“Husband à l’Etranger” has been repatriated this autumn after many years of working internationally and as you can imagine this necessitated a measure of celebration on the home front, as well as enjoying the rare opportunity to get together with friends and especially our very dear neighbours who are always ready to come to the rescue in moments of need with pots of cream, bags of emmenthal râpé and cups of sugar.
Yesterday the perfect moment arrived to “fête” our friendship which started not long after we bought our house – a jolly conversation from balcony to street in which we discovered two of our children had been in the same lycée class for a brief moment in time.
All that was missing from this pre-Christmas bit of fun was the venue. But it didn’t take long to resolve that minor issue. Our neighbours had a friend staying who suggested we all went to try ‘Le Canard Rouennaise’ at the smart Hotel de Dieppe a few minutes walk from our home.
The ceremony behind Rouen duck is quite an experience. Prepared in the dining room in front of the diners it is not for those of delicate disposition, the cracking of bones and extraction of blood being only part of the visual experience. But this is France and the French are renowned for their ability to eat the most extraordinary ingredients and products that are gruesome enough to make your toes curl.
So what of this extraordinary duck? The breed itself is the product of the amorous relations between the migrating wild ducks taking a brief “séjour” in the cliffs above the river Seine at Duclair and local farmyard ducks they spotted from overhead. The resultant canette is medium sized, big breasted, small thighed, blood rich and succulent, and waddling about the farmyard was historically the perfect bird to spit roast in the event of the arrival of an impromptu guest. Not having time to bleed the duck, this impromptu meal necessitated the suffocating of the bird before roasting it on a spit for twenty minutes over a wood fire. The breast was served with a sauce rich in blood, liver and bone marrow.
Inevitably in order to protect the recipe, the “Ordre des Canardiers” was founded, and the confection of the Canard Rouennaise rests on the fundamental premise that the duck be a “true Rouennaise duck”, suffocated and not bled, the commercialisation of which is permissible under the title “exception culturelle”. The breast must be removed, spit roasted for 17-20 minutes and served with a sauce made with the pressed extraction of its own blood.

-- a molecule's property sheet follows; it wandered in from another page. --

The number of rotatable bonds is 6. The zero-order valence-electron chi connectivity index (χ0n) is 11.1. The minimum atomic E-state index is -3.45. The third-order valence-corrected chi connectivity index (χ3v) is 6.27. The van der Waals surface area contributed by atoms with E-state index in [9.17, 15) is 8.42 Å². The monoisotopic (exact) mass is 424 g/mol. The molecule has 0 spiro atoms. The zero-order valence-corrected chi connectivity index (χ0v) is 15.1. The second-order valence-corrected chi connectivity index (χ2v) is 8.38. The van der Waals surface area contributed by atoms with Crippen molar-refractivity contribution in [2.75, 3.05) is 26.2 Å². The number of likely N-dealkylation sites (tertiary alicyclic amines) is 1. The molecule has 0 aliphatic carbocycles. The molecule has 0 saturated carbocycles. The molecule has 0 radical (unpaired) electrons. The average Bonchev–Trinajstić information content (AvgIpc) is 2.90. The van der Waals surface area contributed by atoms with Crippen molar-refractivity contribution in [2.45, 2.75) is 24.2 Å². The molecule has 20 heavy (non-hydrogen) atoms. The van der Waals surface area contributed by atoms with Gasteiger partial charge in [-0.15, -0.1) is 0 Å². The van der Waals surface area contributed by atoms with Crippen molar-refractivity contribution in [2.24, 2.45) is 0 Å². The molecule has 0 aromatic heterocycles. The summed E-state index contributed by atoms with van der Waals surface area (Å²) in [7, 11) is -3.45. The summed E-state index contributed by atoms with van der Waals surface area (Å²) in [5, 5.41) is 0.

Ultimately one such duck was presented to King Edward the Seventh by the maître Chef Louis Convert of the cruise liner Félix Faure, and it is this recipe, recreated in 1933 by the chef Michel Guéret who was his young intendant, which the “Ordre des Canardiers” present today as the authentic.
Within minutes of being seated at our table a silver mobile preparation table was wheeled into view. The bird, recently having undergone its spit-roast was relieved of its carcass in front of us before its bones were ceremoniously carved into pieces small enough to fit the enormous silver press. The loud cracking of bones must be imagined as an essential part of the process.
The “Maître Canardier”, complete with blue ribboned medal around his neck, set to with aplomb the process of extracting the blood and bone marrow into a waiting gravy-boat by authoritatively turning the enormous wheel of the press.
The secret base of the sauce, a confection of duck liver , “vin de Beaune” and spices was brought into the dining room, which Monsieur Le Canardier flambéed with a glass of cognac before adding the extracted blood, 20 grammes of pure Normandy butter, lemon juice and a glass of port.After the great excitement of the preparation, there was only one thing left to do… déguster! (Taste!)The copious breast meat of the “Rouennaise Ducks” was quickly polished off. It wasn’t long however before the men at the table noticed that for three birds there was scant thigh or wing meat. At 50€ a head the conversation soon fell to the subject of the “canard perdu”- or the lost duck.
As we poured uproariously out of the restaurant into the frosty misty night, we were still searching for the “canard perdu” all the way home!Bon appétit!
Good heavens! You ARE made of strong stuff:) Sounds amazing though. Happy 2017 … I always enjoy your posts
Thanks Liz, not strong enough for the Tête de Veau though!! Happy 2017 too, I’m looking forward to your next paintings…
Happy New Year we are like you and embrace your delights in French cuisine
Thankyou! What is your favorite French dish, I wonder? For me nothing can beat a good Marmite Dieppoise…but more about that later… Happy New Year
Mmm. That would have been a hard night out for me!
Yes indeed, When you are a local guide you have to experience EVERYTHING, because you know for sure that what you havent tried, someone is sure to ask you about! c’est la vie!